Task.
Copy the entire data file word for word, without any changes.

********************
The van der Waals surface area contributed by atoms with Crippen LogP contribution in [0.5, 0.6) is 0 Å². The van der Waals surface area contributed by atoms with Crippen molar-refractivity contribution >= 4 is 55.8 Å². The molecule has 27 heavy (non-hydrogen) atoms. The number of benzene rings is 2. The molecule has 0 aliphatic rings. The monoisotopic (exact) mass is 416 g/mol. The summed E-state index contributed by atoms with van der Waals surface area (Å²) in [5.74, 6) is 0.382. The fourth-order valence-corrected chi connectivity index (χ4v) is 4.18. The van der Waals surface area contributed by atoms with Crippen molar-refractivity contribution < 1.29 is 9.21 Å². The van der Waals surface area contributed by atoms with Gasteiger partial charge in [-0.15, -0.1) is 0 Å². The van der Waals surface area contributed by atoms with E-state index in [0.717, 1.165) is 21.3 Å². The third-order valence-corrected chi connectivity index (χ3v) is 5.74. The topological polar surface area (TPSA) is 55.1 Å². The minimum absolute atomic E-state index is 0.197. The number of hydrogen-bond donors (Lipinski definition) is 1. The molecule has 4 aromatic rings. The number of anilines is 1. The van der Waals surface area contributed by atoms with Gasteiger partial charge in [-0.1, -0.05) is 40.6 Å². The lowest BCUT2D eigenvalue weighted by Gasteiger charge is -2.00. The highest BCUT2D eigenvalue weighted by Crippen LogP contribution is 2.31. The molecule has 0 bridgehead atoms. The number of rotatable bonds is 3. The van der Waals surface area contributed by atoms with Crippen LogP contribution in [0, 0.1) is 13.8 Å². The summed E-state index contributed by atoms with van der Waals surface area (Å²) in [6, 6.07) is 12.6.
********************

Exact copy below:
The van der Waals surface area contributed by atoms with Crippen LogP contribution in [0.5, 0.6) is 0 Å². The van der Waals surface area contributed by atoms with Crippen molar-refractivity contribution >= 4 is 55.8 Å². The molecule has 27 heavy (non-hydrogen) atoms. The number of benzene rings is 2. The molecule has 0 aliphatic rings. The monoisotopic (exact) mass is 416 g/mol. The summed E-state index contributed by atoms with van der Waals surface area (Å²) in [5.74, 6) is 0.382. The fourth-order valence-corrected chi connectivity index (χ4v) is 4.18. The van der Waals surface area contributed by atoms with Crippen molar-refractivity contribution < 1.29 is 9.21 Å². The van der Waals surface area contributed by atoms with Gasteiger partial charge in [-0.15, -0.1) is 0 Å². The van der Waals surface area contributed by atoms with E-state index in [0.717, 1.165) is 21.3 Å². The third-order valence-corrected chi connectivity index (χ3v) is 5.74. The topological polar surface area (TPSA) is 55.1 Å². The minimum absolute atomic E-state index is 0.197. The number of hydrogen-bond donors (Lipinski definition) is 1. The molecule has 4 aromatic rings. The number of anilines is 1. The van der Waals surface area contributed by atoms with Gasteiger partial charge in [-0.1, -0.05) is 40.6 Å². The lowest BCUT2D eigenvalue weighted by Gasteiger charge is -2.00. The highest BCUT2D eigenvalue weighted by Crippen LogP contribution is 2.31. The molecule has 0 bridgehead atoms. The number of rotatable bonds is 3. The van der Waals surface area contributed by atoms with Crippen LogP contribution in [0, 0.1) is 13.8 Å². The summed E-state index contributed by atoms with van der Waals surface area (Å²) in [6, 6.07) is 12.6.